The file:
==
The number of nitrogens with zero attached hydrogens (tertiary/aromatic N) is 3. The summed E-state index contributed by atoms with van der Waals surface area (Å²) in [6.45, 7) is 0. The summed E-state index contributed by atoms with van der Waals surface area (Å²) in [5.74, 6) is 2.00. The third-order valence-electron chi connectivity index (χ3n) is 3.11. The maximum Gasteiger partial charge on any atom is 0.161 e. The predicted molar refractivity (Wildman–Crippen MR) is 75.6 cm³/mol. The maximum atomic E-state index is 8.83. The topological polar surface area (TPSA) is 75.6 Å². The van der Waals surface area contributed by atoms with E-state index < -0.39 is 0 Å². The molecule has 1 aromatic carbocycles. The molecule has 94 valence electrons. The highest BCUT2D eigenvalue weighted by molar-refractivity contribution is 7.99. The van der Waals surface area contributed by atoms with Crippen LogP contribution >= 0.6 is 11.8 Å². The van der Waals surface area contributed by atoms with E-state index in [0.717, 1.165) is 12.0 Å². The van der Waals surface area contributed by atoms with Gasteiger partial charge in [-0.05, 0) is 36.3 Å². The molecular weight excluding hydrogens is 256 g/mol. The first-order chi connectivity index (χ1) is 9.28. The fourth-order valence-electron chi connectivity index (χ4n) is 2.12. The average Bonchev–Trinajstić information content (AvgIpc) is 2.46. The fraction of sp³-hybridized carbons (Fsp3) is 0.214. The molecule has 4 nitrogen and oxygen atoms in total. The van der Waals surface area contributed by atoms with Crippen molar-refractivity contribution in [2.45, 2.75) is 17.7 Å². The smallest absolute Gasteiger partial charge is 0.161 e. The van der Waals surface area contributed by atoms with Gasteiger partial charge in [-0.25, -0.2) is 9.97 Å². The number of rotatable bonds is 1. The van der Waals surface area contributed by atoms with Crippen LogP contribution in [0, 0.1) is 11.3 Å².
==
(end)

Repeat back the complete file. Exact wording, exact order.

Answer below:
The number of nitrogens with zero attached hydrogens (tertiary/aromatic N) is 3. The summed E-state index contributed by atoms with van der Waals surface area (Å²) in [6.45, 7) is 0. The summed E-state index contributed by atoms with van der Waals surface area (Å²) in [5.74, 6) is 2.00. The third-order valence-electron chi connectivity index (χ3n) is 3.11. The maximum Gasteiger partial charge on any atom is 0.161 e. The predicted molar refractivity (Wildman–Crippen MR) is 75.6 cm³/mol. The maximum atomic E-state index is 8.83. The topological polar surface area (TPSA) is 75.6 Å². The van der Waals surface area contributed by atoms with E-state index < -0.39 is 0 Å². The molecule has 1 aromatic carbocycles. The molecule has 94 valence electrons. The highest BCUT2D eigenvalue weighted by molar-refractivity contribution is 7.99. The van der Waals surface area contributed by atoms with Crippen LogP contribution >= 0.6 is 11.8 Å². The van der Waals surface area contributed by atoms with E-state index in [0.717, 1.165) is 12.0 Å². The van der Waals surface area contributed by atoms with Gasteiger partial charge in [-0.05, 0) is 36.3 Å². The molecular weight excluding hydrogens is 256 g/mol. The first-order chi connectivity index (χ1) is 9.28. The fourth-order valence-electron chi connectivity index (χ4n) is 2.12. The average Bonchev–Trinajstić information content (AvgIpc) is 2.46. The fraction of sp³-hybridized carbons (Fsp3) is 0.214. The molecule has 4 nitrogen and oxygen atoms in total. The van der Waals surface area contributed by atoms with Crippen molar-refractivity contribution in [2.45, 2.75) is 17.7 Å². The smallest absolute Gasteiger partial charge is 0.161 e. The van der Waals surface area contributed by atoms with Gasteiger partial charge in [-0.25, -0.2) is 9.97 Å². The number of rotatable bonds is 1. The van der Waals surface area contributed by atoms with Crippen LogP contribution in [0, 0.1) is 11.3 Å².